Thirty days. That is the timeframe estimated by the International Atomic Energy Agency (IAEA) in which Iran would have obtained the material required to fuel a nuclear weapon, according to The New York Times. The independent United Nations group, made up of scientific and nuclear experts, notified member states of the finding confidentially while maintaining contact with Tehran to resume the negotiating table in Vienna.
The Austrian capital has been hosting since May the dialogue for the resumption of the Joint Comprehensive Plan of Action (JCPOA) signed in 2015. An agreement reached between Iran and the P5+1, made up of the five permanent members of the UN Security Council (China, France, Russia, the United Kingdom and the United States) plus Germany, in which the European Union also participated.
The terms of the deal obliged Tehran to completely dismantle its nuclear programme and provide guarantees of full compliance with the agreement. Iran was to ship 97 per cent of its fuels out of the country, curb production of enriched uranium and plutonium, and allow regular inspections of the Fordow, Natanz and Arak facilities. In return, the international community would ease the sanctions regime that has burdened the Persian economy to the tune of $100 billion between 2012 and 2014.
The deal would have frozen Iran's nuclear production for at least the next 10 years, according to experts, as many of the restrictions defined by the JCPOA had an expiry date. However, former President Trump's unilateral withdrawal halted all progress and prompted Tehran to restart its nuclear programme. The US reinstated sanctions and Iran continued to enrich uranium above permitted levels, bordering on 60 per cent purity.
Three years later, Iran's nuclear programme has never been so close to achieving its goals. In addition to the OEIA's estimate, US intelligence information points to a worst-case scenario of "a few months" before the Islamic Republic acquires sufficient fuel capacity to produce a nuclear warhead.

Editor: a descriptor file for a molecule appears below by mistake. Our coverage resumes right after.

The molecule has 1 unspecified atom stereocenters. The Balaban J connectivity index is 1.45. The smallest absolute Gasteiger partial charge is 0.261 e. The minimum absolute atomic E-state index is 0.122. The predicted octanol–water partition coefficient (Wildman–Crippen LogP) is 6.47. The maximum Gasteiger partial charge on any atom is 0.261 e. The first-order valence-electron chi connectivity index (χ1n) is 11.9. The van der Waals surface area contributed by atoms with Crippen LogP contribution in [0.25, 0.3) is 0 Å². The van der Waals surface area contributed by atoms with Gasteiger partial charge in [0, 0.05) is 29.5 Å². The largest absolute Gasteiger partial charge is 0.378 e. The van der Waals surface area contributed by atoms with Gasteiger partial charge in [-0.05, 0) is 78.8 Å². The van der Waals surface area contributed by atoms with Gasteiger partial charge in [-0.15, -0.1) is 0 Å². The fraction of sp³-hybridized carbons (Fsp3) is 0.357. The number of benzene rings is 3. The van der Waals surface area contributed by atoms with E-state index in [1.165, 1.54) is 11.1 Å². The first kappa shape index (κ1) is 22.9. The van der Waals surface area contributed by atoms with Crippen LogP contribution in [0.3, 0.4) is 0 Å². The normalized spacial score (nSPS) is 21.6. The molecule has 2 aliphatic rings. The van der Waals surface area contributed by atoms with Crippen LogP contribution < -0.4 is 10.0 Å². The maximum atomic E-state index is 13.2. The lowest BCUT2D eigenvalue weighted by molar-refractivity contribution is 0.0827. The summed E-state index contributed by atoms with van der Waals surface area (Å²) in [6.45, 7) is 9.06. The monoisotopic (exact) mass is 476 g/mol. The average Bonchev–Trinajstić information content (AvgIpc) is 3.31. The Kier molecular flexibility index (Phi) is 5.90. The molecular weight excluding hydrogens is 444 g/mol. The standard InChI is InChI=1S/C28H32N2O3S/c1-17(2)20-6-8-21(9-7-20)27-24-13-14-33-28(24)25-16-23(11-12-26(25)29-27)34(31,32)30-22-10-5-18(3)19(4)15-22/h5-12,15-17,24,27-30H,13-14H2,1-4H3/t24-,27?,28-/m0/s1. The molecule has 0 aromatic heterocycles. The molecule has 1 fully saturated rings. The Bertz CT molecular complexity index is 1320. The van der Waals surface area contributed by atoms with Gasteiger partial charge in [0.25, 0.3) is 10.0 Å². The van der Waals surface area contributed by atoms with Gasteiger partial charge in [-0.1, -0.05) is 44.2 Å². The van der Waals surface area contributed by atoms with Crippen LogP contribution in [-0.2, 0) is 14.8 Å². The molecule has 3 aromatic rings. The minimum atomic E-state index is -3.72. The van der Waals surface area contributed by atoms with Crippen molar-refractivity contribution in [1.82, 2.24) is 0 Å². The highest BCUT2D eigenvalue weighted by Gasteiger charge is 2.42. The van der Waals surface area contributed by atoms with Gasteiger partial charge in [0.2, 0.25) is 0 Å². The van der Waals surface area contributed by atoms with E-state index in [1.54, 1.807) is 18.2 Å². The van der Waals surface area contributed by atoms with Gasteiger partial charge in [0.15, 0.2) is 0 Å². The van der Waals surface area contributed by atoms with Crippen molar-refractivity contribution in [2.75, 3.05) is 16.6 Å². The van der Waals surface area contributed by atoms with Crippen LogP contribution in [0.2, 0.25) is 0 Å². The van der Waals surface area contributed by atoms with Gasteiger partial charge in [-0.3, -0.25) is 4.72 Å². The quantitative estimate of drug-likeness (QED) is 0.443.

Joe Biden's arrival at the White House opened a new chapter. The Democrat, Obama's vice president during the signing of the JCPOA, pledged to reinstate the nuclear deal and convened the dialogue table. Since May, the Biden administration has been working with international organisations and its partners to rescue the terms of the agreement and curb the Iranian nuclear threat. In June, the resumption of the agreement seemed close until the figure of Ebrahim Raisi emerged.
Iranian elections saw the former head of the judiciary replace the reformist Hassan Rohani, a key figure during the signing of the nuclear deal. Hardliner Raisi flatly rejected the terms and broke the negotiating table while tightening the noose by advancing the nuclear roadmap. Before re-signing the deal, the Tehran regime is demanding the "total" lifting of sanctions, while Washington and its partners are demanding evidence of active compliance with the agreement.
In this sense, the IAEA pointed out the multiple obstacles imposed by Iran when it comes to monitoring images from inside the facilities and investigating its activities. The organisation's director, Rafael Grossi, travelled to Tehran to defuse the situation and returned with a partial victory: the Persian regime had agreed to install new memory cards in the surveillance cameras at the plants to record the latest movements.
Days earlier, the United States had threatened to shelve the matter. US Secretary of State Antony Blinken acknowledged that Iran's progress had been so rapid that the 2015 agreement was no longer meaningful. "I'm not going to put a date on it, but we are approaching the point where a strict return to compliance with the old agreement does not replicate the benefits that agreement achieved."
The next few weeks promise to be key. Iran is undergoing a pressing economic crisis marked by the ravages of COVID-19 and the impact of sanctions. The country is experiencing a 45 per cent inflationary increase and Iranian society is suffering. This situation destabilises the regime, which has already witnessed demonstrations in several parts of the country and will seek to mitigate the economic restrictions by giving the green light to the agreement. But not before improving its weak situation as much as possible.